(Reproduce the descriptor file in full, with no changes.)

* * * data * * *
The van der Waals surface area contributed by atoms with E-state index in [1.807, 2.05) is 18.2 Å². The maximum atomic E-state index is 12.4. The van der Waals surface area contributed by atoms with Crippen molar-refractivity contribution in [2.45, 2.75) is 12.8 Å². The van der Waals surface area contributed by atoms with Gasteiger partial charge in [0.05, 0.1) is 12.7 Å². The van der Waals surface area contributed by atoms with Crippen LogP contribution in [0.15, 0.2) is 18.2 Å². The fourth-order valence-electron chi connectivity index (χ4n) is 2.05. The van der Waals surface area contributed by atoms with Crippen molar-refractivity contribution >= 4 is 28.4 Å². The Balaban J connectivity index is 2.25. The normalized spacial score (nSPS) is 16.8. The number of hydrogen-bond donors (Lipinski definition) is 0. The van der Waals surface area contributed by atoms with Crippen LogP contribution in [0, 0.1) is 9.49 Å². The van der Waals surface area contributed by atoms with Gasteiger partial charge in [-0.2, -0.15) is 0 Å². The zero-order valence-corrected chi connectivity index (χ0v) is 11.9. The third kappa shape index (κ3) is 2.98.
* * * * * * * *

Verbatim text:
The van der Waals surface area contributed by atoms with E-state index in [1.807, 2.05) is 18.2 Å². The maximum atomic E-state index is 12.4. The van der Waals surface area contributed by atoms with Crippen molar-refractivity contribution in [2.45, 2.75) is 12.8 Å². The van der Waals surface area contributed by atoms with Gasteiger partial charge in [0.05, 0.1) is 12.7 Å². The van der Waals surface area contributed by atoms with Crippen LogP contribution in [0.15, 0.2) is 18.2 Å². The fourth-order valence-electron chi connectivity index (χ4n) is 2.05. The van der Waals surface area contributed by atoms with Crippen molar-refractivity contribution >= 4 is 28.4 Å². The Balaban J connectivity index is 2.25. The normalized spacial score (nSPS) is 16.8. The number of hydrogen-bond donors (Lipinski definition) is 0. The van der Waals surface area contributed by atoms with Crippen LogP contribution in [0, 0.1) is 9.49 Å². The van der Waals surface area contributed by atoms with Gasteiger partial charge in [-0.2, -0.15) is 0 Å². The zero-order valence-corrected chi connectivity index (χ0v) is 11.9. The third kappa shape index (κ3) is 2.98.